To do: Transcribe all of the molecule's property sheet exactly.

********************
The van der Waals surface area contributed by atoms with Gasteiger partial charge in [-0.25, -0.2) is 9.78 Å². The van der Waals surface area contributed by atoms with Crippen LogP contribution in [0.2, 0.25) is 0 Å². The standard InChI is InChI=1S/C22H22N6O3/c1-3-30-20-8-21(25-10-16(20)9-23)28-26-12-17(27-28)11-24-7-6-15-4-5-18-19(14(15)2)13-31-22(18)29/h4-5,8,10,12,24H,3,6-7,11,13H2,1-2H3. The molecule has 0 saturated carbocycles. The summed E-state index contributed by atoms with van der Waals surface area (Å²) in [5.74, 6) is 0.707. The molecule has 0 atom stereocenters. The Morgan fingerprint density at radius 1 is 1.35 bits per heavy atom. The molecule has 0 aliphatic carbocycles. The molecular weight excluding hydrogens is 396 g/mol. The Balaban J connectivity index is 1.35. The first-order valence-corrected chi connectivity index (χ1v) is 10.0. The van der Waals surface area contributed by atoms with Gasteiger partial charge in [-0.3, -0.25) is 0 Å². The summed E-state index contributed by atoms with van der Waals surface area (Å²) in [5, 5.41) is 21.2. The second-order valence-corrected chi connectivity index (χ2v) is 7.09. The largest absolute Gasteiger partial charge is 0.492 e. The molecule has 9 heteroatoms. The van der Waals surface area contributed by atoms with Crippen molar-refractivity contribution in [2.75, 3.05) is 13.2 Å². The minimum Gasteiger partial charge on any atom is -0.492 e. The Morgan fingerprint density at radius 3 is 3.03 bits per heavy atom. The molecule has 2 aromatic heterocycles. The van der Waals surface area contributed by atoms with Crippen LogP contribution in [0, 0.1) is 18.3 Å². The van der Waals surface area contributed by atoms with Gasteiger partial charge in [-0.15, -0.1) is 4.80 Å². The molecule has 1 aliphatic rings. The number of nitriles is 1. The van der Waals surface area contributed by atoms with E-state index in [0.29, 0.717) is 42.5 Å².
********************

The van der Waals surface area contributed by atoms with Gasteiger partial charge in [-0.25, -0.2) is 9.78 Å². The van der Waals surface area contributed by atoms with Crippen LogP contribution in [0.2, 0.25) is 0 Å². The standard InChI is InChI=1S/C22H22N6O3/c1-3-30-20-8-21(25-10-16(20)9-23)28-26-12-17(27-28)11-24-7-6-15-4-5-18-19(14(15)2)13-31-22(18)29/h4-5,8,10,12,24H,3,6-7,11,13H2,1-2H3. The molecule has 0 saturated carbocycles. The summed E-state index contributed by atoms with van der Waals surface area (Å²) in [5.74, 6) is 0.707. The molecule has 0 atom stereocenters. The Morgan fingerprint density at radius 1 is 1.35 bits per heavy atom. The molecule has 0 aliphatic carbocycles. The molecular weight excluding hydrogens is 396 g/mol. The Balaban J connectivity index is 1.35. The first-order valence-corrected chi connectivity index (χ1v) is 10.0. The van der Waals surface area contributed by atoms with Gasteiger partial charge in [-0.3, -0.25) is 0 Å². The summed E-state index contributed by atoms with van der Waals surface area (Å²) in [5, 5.41) is 21.2. The second-order valence-corrected chi connectivity index (χ2v) is 7.09. The largest absolute Gasteiger partial charge is 0.492 e. The molecule has 9 heteroatoms. The van der Waals surface area contributed by atoms with Crippen molar-refractivity contribution in [2.75, 3.05) is 13.2 Å². The minimum Gasteiger partial charge on any atom is -0.492 e. The Morgan fingerprint density at radius 3 is 3.03 bits per heavy atom. The molecule has 2 aromatic heterocycles. The van der Waals surface area contributed by atoms with Crippen LogP contribution in [0, 0.1) is 18.3 Å². The van der Waals surface area contributed by atoms with Gasteiger partial charge in [-0.15, -0.1) is 4.80 Å². The molecule has 1 aliphatic rings. The number of nitriles is 1. The van der Waals surface area contributed by atoms with E-state index in [0.29, 0.717) is 42.5 Å².